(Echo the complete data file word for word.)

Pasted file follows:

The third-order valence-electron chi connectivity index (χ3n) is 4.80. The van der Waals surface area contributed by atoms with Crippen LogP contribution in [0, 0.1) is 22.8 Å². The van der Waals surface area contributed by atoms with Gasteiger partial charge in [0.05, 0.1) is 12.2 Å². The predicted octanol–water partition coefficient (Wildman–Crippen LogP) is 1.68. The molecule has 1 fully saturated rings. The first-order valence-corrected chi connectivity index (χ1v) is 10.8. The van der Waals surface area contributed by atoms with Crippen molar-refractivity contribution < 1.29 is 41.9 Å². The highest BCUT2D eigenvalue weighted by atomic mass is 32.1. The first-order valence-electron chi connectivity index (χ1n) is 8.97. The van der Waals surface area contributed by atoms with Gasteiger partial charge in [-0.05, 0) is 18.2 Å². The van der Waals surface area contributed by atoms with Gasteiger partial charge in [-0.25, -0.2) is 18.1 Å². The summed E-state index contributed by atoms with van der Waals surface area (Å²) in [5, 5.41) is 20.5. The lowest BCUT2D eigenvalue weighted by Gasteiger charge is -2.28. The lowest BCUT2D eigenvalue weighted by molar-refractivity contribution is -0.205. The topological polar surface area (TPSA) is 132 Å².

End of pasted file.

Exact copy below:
The third-order valence-electron chi connectivity index (χ3n) is 4.80. The van der Waals surface area contributed by atoms with Crippen LogP contribution in [0, 0.1) is 22.8 Å². The van der Waals surface area contributed by atoms with Gasteiger partial charge in [0.05, 0.1) is 12.2 Å². The predicted octanol–water partition coefficient (Wildman–Crippen LogP) is 1.68. The molecule has 1 fully saturated rings. The first-order valence-corrected chi connectivity index (χ1v) is 10.8. The van der Waals surface area contributed by atoms with Crippen molar-refractivity contribution < 1.29 is 41.9 Å². The highest BCUT2D eigenvalue weighted by atomic mass is 32.1. The first-order valence-electron chi connectivity index (χ1n) is 8.97. The van der Waals surface area contributed by atoms with Gasteiger partial charge in [-0.05, 0) is 18.2 Å². The van der Waals surface area contributed by atoms with Gasteiger partial charge in [-0.25, -0.2) is 18.1 Å². The summed E-state index contributed by atoms with van der Waals surface area (Å²) in [5, 5.41) is 20.5. The lowest BCUT2D eigenvalue weighted by Gasteiger charge is -2.28. The lowest BCUT2D eigenvalue weighted by molar-refractivity contribution is -0.205. The topological polar surface area (TPSA) is 132 Å².